COMPLEX NUMBER. COMPLEX NUMBERS IN TRIGONOMETRIC AND EXPONENTIAL FORM

LECTURE PLAN:

1. Complex numbers

2. Complex numbers in trigonometric and exponential form

Complex numbers

The main theorem of algebra. An algebraic equation of the nth degree

x^{n}+a_{n-1}x^{n-1}+…+a_{1}x+a_{0}=0

has n zeros. (Without a proof.)

Example.

x^{3}-1=0, (x-1)(x^{2}+x+1)=0, x_{1}=1,

x^{2}+x+1=0; D=1-4=-3,

- not real numbers.

Definition. The number is called the imaginary unit and is denoted by

; i^{3}=-i;

i^{4}=i^{2.}i^{2}=(-1)^{.}(-1)=1; i^{5}=i;

i^{6}=-i and so on. i.e. is a multiple of 4.

Example. Find

i^{35}= i^{32+3 }=i^{3}=-i.

Definition. A number of the form a=a+bi is called a complex number, where, i is the imaginary unit and à, b are real numbers. Numbers à and bi are called the real and the imaginary parts of a complex number.

The following is a geometric interpretation of a complex number

ó

Ì(a,b)

a=a+bi

b

0 x

a

Each complex number corresponds to a point of the coordinate plane õOó. Each real number is also a complex number with zero imaginary part, i.e. b=0. For example, 32=32+0i.

Geometrically, addition and subtraction of complex numbers is performed exactly in the same way as addition and subtraction of the vectors with corresponding coordinates.

Multiplication of complex numbers is performed as usual multiplication of algebraic expressions; after the multiplication the real and imaginary parts are grouped separately.

The numbers a =a +bi, a =a –bi are called complex conjugates or simply conjugates.

The product of two conjugates is a nonnegative real number a^{2}+bia-abi-i^{2}b^{2}=a^{2}+b^{2}.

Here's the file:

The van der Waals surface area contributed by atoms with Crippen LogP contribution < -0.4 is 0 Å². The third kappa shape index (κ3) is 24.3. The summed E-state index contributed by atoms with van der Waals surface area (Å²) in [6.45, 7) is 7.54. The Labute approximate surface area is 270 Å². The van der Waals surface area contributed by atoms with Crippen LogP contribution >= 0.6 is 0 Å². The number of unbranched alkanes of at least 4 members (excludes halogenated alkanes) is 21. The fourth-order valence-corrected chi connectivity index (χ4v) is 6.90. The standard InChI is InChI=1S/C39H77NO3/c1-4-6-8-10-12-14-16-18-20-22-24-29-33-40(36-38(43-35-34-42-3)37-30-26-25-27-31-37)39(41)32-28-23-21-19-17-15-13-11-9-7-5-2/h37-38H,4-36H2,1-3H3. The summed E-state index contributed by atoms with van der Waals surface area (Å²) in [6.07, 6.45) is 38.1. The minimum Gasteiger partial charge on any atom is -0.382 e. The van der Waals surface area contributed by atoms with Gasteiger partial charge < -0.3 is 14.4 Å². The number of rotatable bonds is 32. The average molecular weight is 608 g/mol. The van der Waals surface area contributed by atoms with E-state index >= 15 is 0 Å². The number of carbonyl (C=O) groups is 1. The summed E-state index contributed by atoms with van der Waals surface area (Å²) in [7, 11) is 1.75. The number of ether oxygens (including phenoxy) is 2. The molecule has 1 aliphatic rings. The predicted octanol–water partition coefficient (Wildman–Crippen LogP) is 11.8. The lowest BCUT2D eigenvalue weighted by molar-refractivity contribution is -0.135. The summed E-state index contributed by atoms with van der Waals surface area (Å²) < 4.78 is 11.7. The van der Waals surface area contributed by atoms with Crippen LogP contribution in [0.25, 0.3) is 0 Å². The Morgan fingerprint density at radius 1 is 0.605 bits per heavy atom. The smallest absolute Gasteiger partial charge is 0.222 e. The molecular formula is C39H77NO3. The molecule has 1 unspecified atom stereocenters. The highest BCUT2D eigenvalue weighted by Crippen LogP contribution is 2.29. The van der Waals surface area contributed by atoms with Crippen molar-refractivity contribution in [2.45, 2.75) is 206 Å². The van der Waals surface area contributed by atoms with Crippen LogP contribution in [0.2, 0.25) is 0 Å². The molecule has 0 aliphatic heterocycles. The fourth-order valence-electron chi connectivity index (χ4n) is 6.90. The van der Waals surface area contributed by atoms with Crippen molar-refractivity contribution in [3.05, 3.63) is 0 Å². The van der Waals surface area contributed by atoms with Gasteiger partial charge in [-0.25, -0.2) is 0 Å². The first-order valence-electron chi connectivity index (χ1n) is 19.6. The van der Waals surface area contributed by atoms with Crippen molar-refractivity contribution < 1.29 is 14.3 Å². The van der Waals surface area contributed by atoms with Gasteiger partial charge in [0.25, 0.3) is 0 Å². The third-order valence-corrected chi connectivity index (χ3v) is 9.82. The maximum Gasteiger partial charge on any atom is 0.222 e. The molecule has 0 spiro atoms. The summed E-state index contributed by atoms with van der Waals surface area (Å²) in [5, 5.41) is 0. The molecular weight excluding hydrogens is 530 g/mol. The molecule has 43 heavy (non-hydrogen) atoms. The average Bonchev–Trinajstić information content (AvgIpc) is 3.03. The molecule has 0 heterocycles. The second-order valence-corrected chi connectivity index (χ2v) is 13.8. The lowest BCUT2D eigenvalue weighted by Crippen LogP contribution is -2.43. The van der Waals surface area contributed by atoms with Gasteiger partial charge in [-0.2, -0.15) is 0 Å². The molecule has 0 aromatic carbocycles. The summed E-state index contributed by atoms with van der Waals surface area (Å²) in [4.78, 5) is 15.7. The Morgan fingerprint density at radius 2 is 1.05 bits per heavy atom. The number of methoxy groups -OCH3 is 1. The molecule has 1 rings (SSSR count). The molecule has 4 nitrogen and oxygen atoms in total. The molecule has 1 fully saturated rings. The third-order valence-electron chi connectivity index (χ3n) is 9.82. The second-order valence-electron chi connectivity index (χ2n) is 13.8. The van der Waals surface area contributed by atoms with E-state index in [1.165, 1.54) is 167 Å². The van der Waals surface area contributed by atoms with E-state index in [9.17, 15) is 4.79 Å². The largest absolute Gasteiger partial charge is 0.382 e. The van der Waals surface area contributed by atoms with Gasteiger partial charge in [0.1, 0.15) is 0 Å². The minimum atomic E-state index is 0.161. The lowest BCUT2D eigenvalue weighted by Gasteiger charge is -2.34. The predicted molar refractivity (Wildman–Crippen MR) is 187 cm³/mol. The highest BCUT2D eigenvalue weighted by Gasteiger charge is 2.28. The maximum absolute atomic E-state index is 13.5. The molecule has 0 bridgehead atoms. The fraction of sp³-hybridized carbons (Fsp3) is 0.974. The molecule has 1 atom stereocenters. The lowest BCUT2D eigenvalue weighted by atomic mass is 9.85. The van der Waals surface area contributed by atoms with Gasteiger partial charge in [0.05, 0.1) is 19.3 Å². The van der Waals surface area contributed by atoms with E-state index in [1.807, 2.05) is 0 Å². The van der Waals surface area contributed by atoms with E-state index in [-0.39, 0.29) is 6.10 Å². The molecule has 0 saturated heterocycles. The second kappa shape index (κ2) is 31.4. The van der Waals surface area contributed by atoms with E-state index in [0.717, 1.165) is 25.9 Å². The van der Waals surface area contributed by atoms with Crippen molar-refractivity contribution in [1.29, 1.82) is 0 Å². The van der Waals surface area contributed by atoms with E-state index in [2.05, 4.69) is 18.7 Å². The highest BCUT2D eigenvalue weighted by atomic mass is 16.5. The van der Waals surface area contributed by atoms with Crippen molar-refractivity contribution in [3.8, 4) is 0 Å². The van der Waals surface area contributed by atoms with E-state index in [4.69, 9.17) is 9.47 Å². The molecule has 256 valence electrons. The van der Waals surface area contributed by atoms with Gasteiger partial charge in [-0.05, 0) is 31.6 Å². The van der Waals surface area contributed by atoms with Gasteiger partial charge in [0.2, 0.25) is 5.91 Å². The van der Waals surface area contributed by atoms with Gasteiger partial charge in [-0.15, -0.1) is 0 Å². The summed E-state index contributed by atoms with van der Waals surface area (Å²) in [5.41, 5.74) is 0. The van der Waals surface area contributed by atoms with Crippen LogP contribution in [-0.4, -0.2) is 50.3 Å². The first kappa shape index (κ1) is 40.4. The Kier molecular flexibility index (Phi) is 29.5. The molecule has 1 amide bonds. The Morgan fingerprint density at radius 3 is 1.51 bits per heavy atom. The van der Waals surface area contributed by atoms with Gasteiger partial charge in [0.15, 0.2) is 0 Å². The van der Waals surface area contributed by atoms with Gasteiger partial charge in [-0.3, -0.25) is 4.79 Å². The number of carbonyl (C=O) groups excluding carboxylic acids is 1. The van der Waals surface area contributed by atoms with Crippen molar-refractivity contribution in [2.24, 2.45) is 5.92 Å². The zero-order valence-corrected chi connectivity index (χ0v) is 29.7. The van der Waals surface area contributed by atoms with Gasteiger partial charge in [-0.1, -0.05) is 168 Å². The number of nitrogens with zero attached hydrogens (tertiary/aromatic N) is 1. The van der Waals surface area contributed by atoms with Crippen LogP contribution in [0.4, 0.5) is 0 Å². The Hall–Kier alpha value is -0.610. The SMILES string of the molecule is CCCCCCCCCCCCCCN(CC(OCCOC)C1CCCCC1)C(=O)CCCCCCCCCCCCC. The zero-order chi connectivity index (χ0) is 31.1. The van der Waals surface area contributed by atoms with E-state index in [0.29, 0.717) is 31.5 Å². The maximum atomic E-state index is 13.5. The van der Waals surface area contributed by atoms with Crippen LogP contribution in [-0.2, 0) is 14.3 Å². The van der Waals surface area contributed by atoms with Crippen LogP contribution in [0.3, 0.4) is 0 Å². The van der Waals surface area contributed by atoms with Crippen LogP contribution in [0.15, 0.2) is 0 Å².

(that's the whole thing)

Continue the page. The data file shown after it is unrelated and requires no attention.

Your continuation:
4) Division. Definition. The quotient of two complex numbers is a

complex number b such that .

Suppose, , then by the definition

;

.

Due to equality of real and imaginary parts,

; .

Solve the resulting system of linear equations

,

and find the real numbers c and d

,

, .

The denominator of both expressions is the product of two conjugates,

so let us multiply both the numerator and the denominator of by the conjugate of the denominator

- as expected, the result equals b.

Rule. In order to find the quotient of two complex numbers, it is enough to multiply both the numerator and the denominator by the conjugate of the denominator, and then separate the real and imaginary parts.

Examples. 1. Divide

.

2. Solve the equation õ^{2}-2õ+10=0 and check Viete's theorem for the complex zeros

;

; x_{1}+x_{2}=2; x_{1 }^{.}x_{2}=1^{2}+3^{2}=10.

The magnitude and argument of a complex number. Plot the complex number a=a+bi on the plane.

ó

r b

j

0 a x

It is easy to see that r^{2}=a^{2}+b^{2 }and^{ } ; the numbers ρ and j are called the absolute value (or magnitude) and the argument of a complex number respectively.